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}ielp our infirmities in prayer, we shall not pray acceptably^ and there is but too much truth in what an eminently pious man once said: "He who never yet prayed but in the words of another person, it is to be feared never yet prayed acceptably in all his life." And indeed we never shall pray as we ought till our own heart becomes our Prayer-book. I mean till we understand the state of our own soul, and see what our necessities are, and pray accordingly, with earnest desire to be answered.

The necessity of our being divinely assisted in prayer will also appear, if we consider that our hearts are naturally averse to the performance of this duty. "The carnal mind is enmity against God;" yea, and against praying to him: It is very Far from being a pleasant task, or a delightful employment tq us, to draw near tp the blessed God notwithstanding alf the precious promises which he hath made to his praying people. The Spirit of God, then, must remove this indisposition for prayer from our minds, that we may not only engage in this blessed business, from a sense of its being our duty; but that we may also delight in drawing near to God in prayer.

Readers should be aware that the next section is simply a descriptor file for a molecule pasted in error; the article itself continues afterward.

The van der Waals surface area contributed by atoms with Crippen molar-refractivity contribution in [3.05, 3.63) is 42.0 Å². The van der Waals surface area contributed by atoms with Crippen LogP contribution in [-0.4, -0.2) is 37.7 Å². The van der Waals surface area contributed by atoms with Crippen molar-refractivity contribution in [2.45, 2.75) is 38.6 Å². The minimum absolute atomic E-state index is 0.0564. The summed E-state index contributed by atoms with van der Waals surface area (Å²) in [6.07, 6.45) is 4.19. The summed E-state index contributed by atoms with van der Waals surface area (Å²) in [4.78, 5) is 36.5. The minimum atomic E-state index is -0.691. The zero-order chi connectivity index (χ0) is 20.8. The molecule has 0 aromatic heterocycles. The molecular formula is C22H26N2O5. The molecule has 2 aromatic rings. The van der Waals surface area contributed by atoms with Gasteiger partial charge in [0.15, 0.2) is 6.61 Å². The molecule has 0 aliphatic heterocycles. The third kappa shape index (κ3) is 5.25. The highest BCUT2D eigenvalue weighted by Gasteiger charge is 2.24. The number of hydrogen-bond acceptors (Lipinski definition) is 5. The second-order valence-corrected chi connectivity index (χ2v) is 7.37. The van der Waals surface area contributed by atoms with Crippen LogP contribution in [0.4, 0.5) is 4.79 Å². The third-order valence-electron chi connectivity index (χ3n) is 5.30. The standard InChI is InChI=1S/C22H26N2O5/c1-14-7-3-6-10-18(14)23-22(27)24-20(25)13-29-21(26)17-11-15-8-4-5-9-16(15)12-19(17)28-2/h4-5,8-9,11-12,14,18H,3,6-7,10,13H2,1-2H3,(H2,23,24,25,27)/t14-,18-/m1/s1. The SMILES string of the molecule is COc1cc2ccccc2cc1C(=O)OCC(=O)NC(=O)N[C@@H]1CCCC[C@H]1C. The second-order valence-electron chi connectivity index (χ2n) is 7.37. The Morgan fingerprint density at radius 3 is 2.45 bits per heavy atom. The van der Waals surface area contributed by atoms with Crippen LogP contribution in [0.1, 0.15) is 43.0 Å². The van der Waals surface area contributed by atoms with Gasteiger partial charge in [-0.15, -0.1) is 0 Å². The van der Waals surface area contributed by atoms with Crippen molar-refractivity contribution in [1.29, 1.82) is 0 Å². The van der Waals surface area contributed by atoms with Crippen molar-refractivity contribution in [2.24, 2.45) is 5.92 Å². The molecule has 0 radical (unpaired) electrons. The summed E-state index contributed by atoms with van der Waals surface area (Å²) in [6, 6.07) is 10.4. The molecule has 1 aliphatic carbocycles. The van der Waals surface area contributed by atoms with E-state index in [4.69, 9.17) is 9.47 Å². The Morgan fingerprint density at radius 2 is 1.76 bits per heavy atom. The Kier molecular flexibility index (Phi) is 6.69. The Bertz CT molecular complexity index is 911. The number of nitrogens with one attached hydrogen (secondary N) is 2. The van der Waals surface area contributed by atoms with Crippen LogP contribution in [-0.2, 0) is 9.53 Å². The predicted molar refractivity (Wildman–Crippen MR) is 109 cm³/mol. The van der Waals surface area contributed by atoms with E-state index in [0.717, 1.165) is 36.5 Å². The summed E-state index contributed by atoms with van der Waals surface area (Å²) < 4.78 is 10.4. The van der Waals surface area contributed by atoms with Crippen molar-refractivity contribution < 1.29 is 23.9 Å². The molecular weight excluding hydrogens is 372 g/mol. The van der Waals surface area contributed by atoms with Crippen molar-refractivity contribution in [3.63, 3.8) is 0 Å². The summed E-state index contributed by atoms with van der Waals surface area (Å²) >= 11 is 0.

Secondly. How does the Spirit of God, in the general, help our infirmities in prayer? He does this first, by enlightening our minds, and giving us to see the real state in which we are, shewing us what our spiritual wants and necessities are, that we may lay them before the Lord in prayer. Thus it is that, as I faid before, our own heart becomes our prayerbook, and the Spirit of God enables us to read and understand it: So that let our state of mind be what it may, we always pray agreeably thereto, throughout every state and stage of the christian life, from the beginning to the end. In the beginning, the Spirit of God will shew us pur guilty, helpless, and ruined state, and consequently our want of pardoning mercy, of an interest in Christ, and of the riches of his grace; and afterwards, he will shew us our many and various weaknesses and infirmities, our want of continual supplies of strength from the Lord; and in a particular manner, he will shew us all the remaining depravity of our hearts and the necessity we are under, of earnestly praying for that degree of grace, which may purify, and make us inwardly, as well as outwardly holy.

2. The Spirit of God will help our infirmities in prayer, by